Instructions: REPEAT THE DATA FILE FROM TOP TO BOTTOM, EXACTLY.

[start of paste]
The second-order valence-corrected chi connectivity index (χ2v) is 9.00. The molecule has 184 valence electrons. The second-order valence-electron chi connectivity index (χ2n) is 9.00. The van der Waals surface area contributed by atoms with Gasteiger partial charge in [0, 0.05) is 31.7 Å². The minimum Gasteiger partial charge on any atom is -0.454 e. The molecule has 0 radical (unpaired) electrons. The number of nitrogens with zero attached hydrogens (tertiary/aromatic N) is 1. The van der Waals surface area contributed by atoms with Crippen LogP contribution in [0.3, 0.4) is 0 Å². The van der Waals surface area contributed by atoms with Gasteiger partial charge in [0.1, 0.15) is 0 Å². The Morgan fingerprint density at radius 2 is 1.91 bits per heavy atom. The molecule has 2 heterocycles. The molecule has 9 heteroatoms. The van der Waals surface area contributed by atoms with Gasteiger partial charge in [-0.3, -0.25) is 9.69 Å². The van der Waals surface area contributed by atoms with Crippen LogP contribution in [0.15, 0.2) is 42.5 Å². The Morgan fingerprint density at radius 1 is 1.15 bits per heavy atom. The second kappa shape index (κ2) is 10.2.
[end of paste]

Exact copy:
The second-order valence-corrected chi connectivity index (χ2v) is 9.00. The molecule has 184 valence electrons. The second-order valence-electron chi connectivity index (χ2n) is 9.00. The van der Waals surface area contributed by atoms with Gasteiger partial charge in [0, 0.05) is 31.7 Å². The minimum Gasteiger partial charge on any atom is -0.454 e. The molecule has 0 radical (unpaired) electrons. The number of nitrogens with zero attached hydrogens (tertiary/aromatic N) is 1. The van der Waals surface area contributed by atoms with Crippen LogP contribution in [0.3, 0.4) is 0 Å². The van der Waals surface area contributed by atoms with Gasteiger partial charge in [0.1, 0.15) is 0 Å². The Morgan fingerprint density at radius 2 is 1.91 bits per heavy atom. The molecule has 2 heterocycles. The molecule has 9 heteroatoms. The van der Waals surface area contributed by atoms with Gasteiger partial charge in [-0.3, -0.25) is 9.69 Å². The van der Waals surface area contributed by atoms with Crippen LogP contribution in [0.15, 0.2) is 42.5 Å². The Morgan fingerprint density at radius 1 is 1.15 bits per heavy atom. The second kappa shape index (κ2) is 10.2.